Reign of Christ

On November 25, 2018, in Sunshine Cathedral, by Rev.Dr. Robert

Reign of Christ Rev Dr Durrell Watkins, Senior Minister Let us dwell together in peace, and let us not be instruments of our own or others’ oppression; and now, may God’s word be spoken, may only God’s word be heard. Amen. You’ll remember Aunt Bea from the Andy Griffith Show. Well, I had an Auntie […]

Reign of Christ
Rev Dr Durrell Watkins, Senior Minister

Let us dwell together in peace, and let us not be instruments of our own or others’ oppression; and now, may God’s word be spoken, may only God’s word be heard. Amen.

You’ll remember Aunt Bea from the Andy Griffith Show.
Well, I had an Auntie from Wickes, AR.
Auntie was my dad’s aunt. She was the first person in the family to go to college and the first to earn a Master’s degree.

Auntie’s parents died in their 50s. Auntie, by contrast, almost doubled that by living to be 96. As a kid, she suffered from Asthma. She was considered the most delicate of her siblings, and yet she outlived them all.

When Auntie was 88 she was diagnosed with cancer. Because the disease was thought to be aggressive, the treatment would have been harsh, and she was already 88, the doctor suggested that she get her affairs in order, enjoy her remaining months and he assured her that he could keep her comfortable throughout.

She countered, “Tell me more about the treatment option.”

The doctor assured her it would be unpleasant, there was only a 50% chance of it working, and even if it did…why bother extending her life a year or two, if most of the next year would be uncomfortable from the treatment? At 88, there was just no point.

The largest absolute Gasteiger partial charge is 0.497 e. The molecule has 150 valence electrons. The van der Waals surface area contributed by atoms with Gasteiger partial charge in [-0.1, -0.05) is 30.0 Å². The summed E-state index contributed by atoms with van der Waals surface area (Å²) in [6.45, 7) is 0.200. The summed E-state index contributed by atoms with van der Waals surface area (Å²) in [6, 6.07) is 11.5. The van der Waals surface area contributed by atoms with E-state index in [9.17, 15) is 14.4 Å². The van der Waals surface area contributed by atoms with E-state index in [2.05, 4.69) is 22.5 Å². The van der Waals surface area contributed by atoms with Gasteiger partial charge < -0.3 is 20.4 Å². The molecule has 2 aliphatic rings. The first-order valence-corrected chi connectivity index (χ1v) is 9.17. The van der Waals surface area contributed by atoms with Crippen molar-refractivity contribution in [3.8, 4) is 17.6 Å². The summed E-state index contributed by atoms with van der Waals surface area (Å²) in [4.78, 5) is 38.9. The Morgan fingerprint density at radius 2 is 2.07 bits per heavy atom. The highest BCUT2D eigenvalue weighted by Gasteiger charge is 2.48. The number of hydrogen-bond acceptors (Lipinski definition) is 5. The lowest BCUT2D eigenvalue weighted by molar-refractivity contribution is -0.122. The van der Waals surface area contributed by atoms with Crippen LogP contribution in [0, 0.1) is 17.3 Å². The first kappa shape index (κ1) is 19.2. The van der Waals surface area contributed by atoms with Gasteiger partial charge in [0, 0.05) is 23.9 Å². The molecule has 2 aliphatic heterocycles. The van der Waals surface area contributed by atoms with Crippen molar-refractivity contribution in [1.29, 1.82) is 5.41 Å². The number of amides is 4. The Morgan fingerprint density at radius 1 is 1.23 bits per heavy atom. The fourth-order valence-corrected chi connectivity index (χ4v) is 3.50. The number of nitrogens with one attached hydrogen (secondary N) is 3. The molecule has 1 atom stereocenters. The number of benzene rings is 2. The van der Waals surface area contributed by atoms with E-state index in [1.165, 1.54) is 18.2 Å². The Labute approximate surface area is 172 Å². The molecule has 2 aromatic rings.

Auntie said, “I don’t seem to have much to lose, and I’d like to give it a shot.” The doctor thought this was foolish, but since she insisted, he would give her the difficult treatment.

PS – the treatment worked. At 88, Auntie received a treatment that had a 50% chance of giving her two more years of life…She lived 8 more years happy and surrounded by love and joyful activity. In fact, on her last day alive…her attendant picked her up, took her to get her hair done, and then took her to lunch…some of her favorite activities, and when she got home she lied down with perfectly coiffed hair, took a nap, and never woke up. 96 years concluded with a perfect day that ended with a peaceful passing.

She wasn’t afraid to try the treatment even with no guarantee of it working.
She wasn’t afraid of what people would think of her for seeking treatment against advice.
She wasn’t afraid to look for hope in what was described as a hopeless situation.
Because she could SEE hope, should could SEIZE it. And she seized 8 more years of life while she was at it.

Rev. Ike used to say, “If you can see it, you can be it.”

And comic Flip Wilson famously and repeatedly quipped, “What you see is what you get.”

If we can see it, we can seize it.
If we can see it, we can be it.
What we see, is what we are likely to get.

In the 6th chapter of the book of Isaiah we read, “I saw God on a lofty throne with a robe that filled the entire Temple.”
Throne represents power. Temple represents holiness. And a robe that fills all space symbolizes omnipresence. The prophet’s vision is of an omnipresent power that is all good.

Isaiah “sees” God as omnipresent, benevolent power.
He saw a power that was everywhere present. He understood God to be omnipresent Goodness.

How do we “see” God? It will determine how we experience God.

Today – the brief gospel lesson shows us Jesus riding into town on a donkey’s colt.
Not a stallion.
Not a chariot pulled by a team of horses.
A donkey.
And a colt at that – a baby donkey!
How ridiculous. Not a king on a war horse, but a peasant on a jack ass.